In contrast to the Sutton Trust’s recommendations for institutions, Reform has looked at the system in which fair access and widening participation operates. OfS has significantly more levers than OFFA for compelling changes in university behaviour, and may well deploy those powers to advance contextual admissions.

The Scottish model

The Scottish Funding Council commissioned research on contextual admissions across Scottish universities. There is a clear political imperative for the work, as the report states:

“The First Minister’s goal is to increase the representation of individuals from Scotland’s 20% most deprived neighbourhoods (SIMD20) among full-time first degree entrants to Scottish universities to at least 16% by 2021, at least 18% by 2026, and 20% by 2030. The ambition is also to increase the representation of those from SIMD20 postcodes to at least 10% of entrants to every university in Scotland by 2021, with higher institution-specific targets to follow.”

The research reports, conducted by researchers from Durham University (including Vikki Boliver and Mandy Powell, who also worked on the Sutton Trust report), cover the current landscape of contextual admissions in Scotland through a mapping exercise, and then look at which contextualisation measures work and how they could be implemented. The work provides the basis by which universities can set “access thresholds,” the minimum academic level to succeed on a programme. This follows the Commission on Widening Access recommendations that these levels should be set, not least to provide consistency of approach.

Contest or context?

Contextualised admissions, while not the most accessible term, should be applied to improve access to all universities, and especially the most selective institutions. Do you need to know the right factors to contextualise? Yes. Is extensive work required to make sure that the system is consistent and fair? Yes. Will this process always get the right result? Maybe not. But, on balance, this is clearly the way the policy wind is blowing – and for good reasons.

Universities should look seriously at the Sutton Trust’s and Reform’s recommendations, before the Office for Students uses its new levers to force compliance in England. Scotland is already further along that enforcement line and, with clear targets for widening participation the the most deprived groups, universities will feel the pressure to both do more, and show that they’re doing more. You don’t like it? The weight of evidence and the politics are now stacked against you.

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7 responses to “Is context everything? What 'contextual admissions' really means

  1. If by contextualised admissions is meant taking into account more than just A level results in assessing a student’s potential to benefit from a highly selective university’s education there can be no dispute. Until comparatively recently this always was the case at Oxford and Cambridge, hence the often ridiculed questions which were sometimes asked at interviews that were designed not to find out how much a student knew but how they thought. This was largely discontinued when it was though that objective A level results were fairer for students from less advantaged backgrounds. However the main problem with this approach is that at a time of near universal higher education it is extremely resource intensive to interview everybody who might like to get into a Russell Group university. There is likely to be some pre-selection and that tends to mean only those who have done pretty well at school are interviewed. There is also the difficulty of self selection. Many students from this part of the world (the North of England) do not want to go to posh southern universities. However one likely consequence is that identified by Michael Young many years ago. If it becomes possible to ensure that all the most promising young people go to Oxbridge or one of the other universities in the golden triangle this will widen the split between the meritocrats and the rest of the population..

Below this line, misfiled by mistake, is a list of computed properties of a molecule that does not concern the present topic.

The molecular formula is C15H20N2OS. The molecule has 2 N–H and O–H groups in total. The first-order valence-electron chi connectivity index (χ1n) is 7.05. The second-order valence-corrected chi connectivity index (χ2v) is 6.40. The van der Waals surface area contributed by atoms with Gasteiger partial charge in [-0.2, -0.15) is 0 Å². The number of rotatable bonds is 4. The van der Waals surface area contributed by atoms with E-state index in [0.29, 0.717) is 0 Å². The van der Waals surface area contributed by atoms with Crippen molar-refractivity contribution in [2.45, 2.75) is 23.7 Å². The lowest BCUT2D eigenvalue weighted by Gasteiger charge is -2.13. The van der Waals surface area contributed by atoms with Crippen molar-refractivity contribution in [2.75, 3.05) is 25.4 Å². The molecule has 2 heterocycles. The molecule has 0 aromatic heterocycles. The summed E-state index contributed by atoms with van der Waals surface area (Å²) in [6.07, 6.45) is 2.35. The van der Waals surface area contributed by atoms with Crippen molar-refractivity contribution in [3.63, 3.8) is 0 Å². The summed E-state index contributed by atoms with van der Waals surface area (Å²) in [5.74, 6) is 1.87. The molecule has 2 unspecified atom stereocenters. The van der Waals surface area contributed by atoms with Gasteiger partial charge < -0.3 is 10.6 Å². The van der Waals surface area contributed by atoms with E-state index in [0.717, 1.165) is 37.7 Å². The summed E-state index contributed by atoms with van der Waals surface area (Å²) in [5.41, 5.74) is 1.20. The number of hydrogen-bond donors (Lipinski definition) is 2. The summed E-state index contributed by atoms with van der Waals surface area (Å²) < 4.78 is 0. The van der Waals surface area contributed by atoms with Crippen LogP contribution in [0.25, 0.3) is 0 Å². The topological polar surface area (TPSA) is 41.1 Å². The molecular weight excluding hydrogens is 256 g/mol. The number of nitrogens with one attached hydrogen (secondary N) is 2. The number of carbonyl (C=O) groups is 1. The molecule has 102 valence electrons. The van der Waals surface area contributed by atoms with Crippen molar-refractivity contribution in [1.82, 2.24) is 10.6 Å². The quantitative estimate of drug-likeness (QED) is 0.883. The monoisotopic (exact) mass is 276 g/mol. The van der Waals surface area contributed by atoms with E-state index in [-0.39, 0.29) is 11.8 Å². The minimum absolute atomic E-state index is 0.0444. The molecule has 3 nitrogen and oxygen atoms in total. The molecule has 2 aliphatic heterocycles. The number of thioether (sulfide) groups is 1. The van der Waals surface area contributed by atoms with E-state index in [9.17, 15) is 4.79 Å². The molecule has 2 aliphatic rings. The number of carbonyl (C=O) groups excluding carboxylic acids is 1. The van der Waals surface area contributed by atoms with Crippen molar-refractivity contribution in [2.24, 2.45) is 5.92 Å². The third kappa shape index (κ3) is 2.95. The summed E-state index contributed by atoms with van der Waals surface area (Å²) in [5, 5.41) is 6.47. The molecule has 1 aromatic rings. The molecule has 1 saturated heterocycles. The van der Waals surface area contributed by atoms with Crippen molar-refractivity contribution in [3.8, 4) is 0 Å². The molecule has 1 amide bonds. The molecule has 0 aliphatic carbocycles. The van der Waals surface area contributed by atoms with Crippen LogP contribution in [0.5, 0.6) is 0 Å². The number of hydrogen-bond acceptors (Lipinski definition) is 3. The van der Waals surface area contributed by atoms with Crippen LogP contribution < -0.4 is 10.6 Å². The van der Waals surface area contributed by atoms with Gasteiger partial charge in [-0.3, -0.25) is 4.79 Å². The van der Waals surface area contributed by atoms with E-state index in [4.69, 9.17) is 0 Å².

In brief I believe it is misleading and counterproductive to focus large efforts on getting a few hundred more disadvantaged students into the so-called top universities. What is needed is to ensure that all young people have an excellent secondary education that meets their interests and abilities and that all universities and colleges have their own distinct forms of excellence

  2. “The evidence shows that it’s possible to admit poorer students to universities on lower grades, and for them to achieve the same progression and classifications as their more advantaged peers.”

    This is the author’s key contention and it would be helpful if, in a follow up post, Ant Bagshaw could present the evidence in support of this point so that it can be subject to scrutiny.

    It is quite possible to classify applicants by quintiles using some measure of relative affluence or deprivation and for selective Universities to admit (or aim to admit) a fixed proportion of each quintile. However, this exercise assumes that exposure to poor teaching or other forms of disadvantage has no effect on future potential. If this assumption is not in fact correct and the ill effects of poor teaching and other forms of social disadvantage are long-term, then contextualised admissions only serves as a sticking plaster. The correct policy response is partly to address deficincies in the school experience and partly to address the causes of household deprivation.